Against this background, failures occur when multiple contributors – each necessary but only jointly sufficient – combine. Work processes or people do not choose failure, but the likelihood of failures grow when production pressures do not allow sufficient time – and effort – to develop and maintain the precautions that normally keep failure at bay. Prime among these precautions is to check all necessary conditions and to take nothing important for granted. Being thorough as well as efficient is the hallmark of success. Being efficient without being thorough may gradually or abruptly create conditions where even small variations can have serious consequences. Being thorough without being efficient rarely lasts long, as organisations are pressured to meet new demands on resources. To understand how failure sometimes happens one must first understand how success is obtained – how people learn and adapt to create safety in a world fraught with gaps, hazards, trade-offs, and multiple goals (Cook et al., 2000).
    The thesis that leaps out from these results is that failure, as individual failure or performance failure on the system level, represents the temporary inability to cope effectively with complexity. Success belongs to organisations, groups and individuals who are resilient in the sense that they recognise, adapt to and absorb variations, changes, disturbances, disruptions, and surprises – especially disruptions that fall outside of the set of disturbances the system is designed to handle (Rasmussen, 1990; Rochlin, 1999; Weick et al., 1999; Sutcliffe & Vogus, 2003).

From Reactive to Proactive Safety
    This book marks the maturation of a new approach to safety management. In a world of finite resources, of irreducible uncertainty, and of multiple conflicting goals, safety is created through proactive resilient processes rather than through reactive barriers and defences. The chapters in this book explore different facets of resilience as the ability of systems to anticipate and adapt to the potential for surprise and failure.
Until recently, the dominant safety paradigm was based on searching for ways in which limited or erratic human performance could degrade an otherwise well designed and ‘safe system’. Techniques from many areas such as reliability engineering and management theory were used to develop ‘demonstrably safe’ systems. The assumption seemed to be that safety, once established, could be maintained by requiring that human performance stayed within prescribed boundaries or norms. Since ‘safe’ systems needed to include mechanisms that guarded against people as unreliable components, understanding how human performance could stray outside these boundaries became important.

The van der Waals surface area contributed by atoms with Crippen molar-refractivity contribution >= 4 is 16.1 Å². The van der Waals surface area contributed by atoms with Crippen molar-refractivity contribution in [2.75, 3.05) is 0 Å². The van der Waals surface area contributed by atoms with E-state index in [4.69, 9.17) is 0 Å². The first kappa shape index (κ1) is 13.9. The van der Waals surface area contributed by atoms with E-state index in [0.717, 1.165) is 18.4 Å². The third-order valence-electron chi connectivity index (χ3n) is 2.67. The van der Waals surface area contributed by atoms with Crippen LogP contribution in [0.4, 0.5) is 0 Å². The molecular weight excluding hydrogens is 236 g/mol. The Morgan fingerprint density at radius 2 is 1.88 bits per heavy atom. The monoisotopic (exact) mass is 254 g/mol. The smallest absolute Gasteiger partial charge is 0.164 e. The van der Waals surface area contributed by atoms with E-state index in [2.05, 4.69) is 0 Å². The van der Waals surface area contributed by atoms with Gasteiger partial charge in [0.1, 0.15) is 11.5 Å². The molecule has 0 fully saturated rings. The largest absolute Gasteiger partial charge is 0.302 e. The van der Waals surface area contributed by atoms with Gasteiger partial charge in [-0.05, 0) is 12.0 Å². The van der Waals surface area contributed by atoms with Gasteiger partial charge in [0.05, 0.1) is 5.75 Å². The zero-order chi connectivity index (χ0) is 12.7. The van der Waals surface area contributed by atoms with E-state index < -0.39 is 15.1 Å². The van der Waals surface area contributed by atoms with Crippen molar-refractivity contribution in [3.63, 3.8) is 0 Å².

According to this paradigm, ‘error’ was something that could be categorised and counted. This led to numerous proposals for taxonomies, estimation procedures, and ways to provide the much needed data for error tabulation and extrapolation. Studies of human limits became important to guide the creation of remedial or prosthetic systems that would make up for the deficiencies of people. Since humans, as unreliable and limited system components, were assumed to degrade what would otherwise be flawless system performance, this paradigm often prescribed automation as a means to safeguard the system from the people in it. In other words, in the ‘error counting’ paradigm, work on safety comprised protecting the system from unreliable, erratic, and limited human components (or, more clearly, protecting the people at the blunt end – in their roles as managers, regulators and consumers of systems – from unreliable ‘other’ people at the sharp end – who operate and maintain those systems).
    When researchers in the early 1980s began to re-examine human error and collect data on how complex systems had failed, it soon became apparent that people actually provided a positive contribution to safety through their ability to adapt to changes, gaps in system design, and unplanned for situations. Hollnagel (1983), for instance, argued for the need of a theory of action, including an account of performance variability, rather than a theory of ‘error’, while Rasmussen (1983) noted that ‘the operator’s role is to make up for holes in designers’ work.’ Many studies of how complex systems succeeded and sometimes failed found that the formal descriptions of work embodied in policies, regulations, procedures, and automation were incomplete as models of expertise and success. Analyses of the gap between formal work prescriptions and actual work practices revealed how people in their various roles throughout systems always struggled to anticipate paths toward failure, to create and sustain failure-sensitive strategies, and to maintain margins in the face of pressures to increase efficiency (e.g., Cook et al, 2000). Overall, analysis of such ‘second stories’ taught us that failures represented breakdowns in adaptations directed at coping with complexity while success was usually obtained as people learned and adapted to create safety in a world fraught with hazards, trade-offs, and multiple goals (Rasmussen, 1997). In summary, these studies revealed: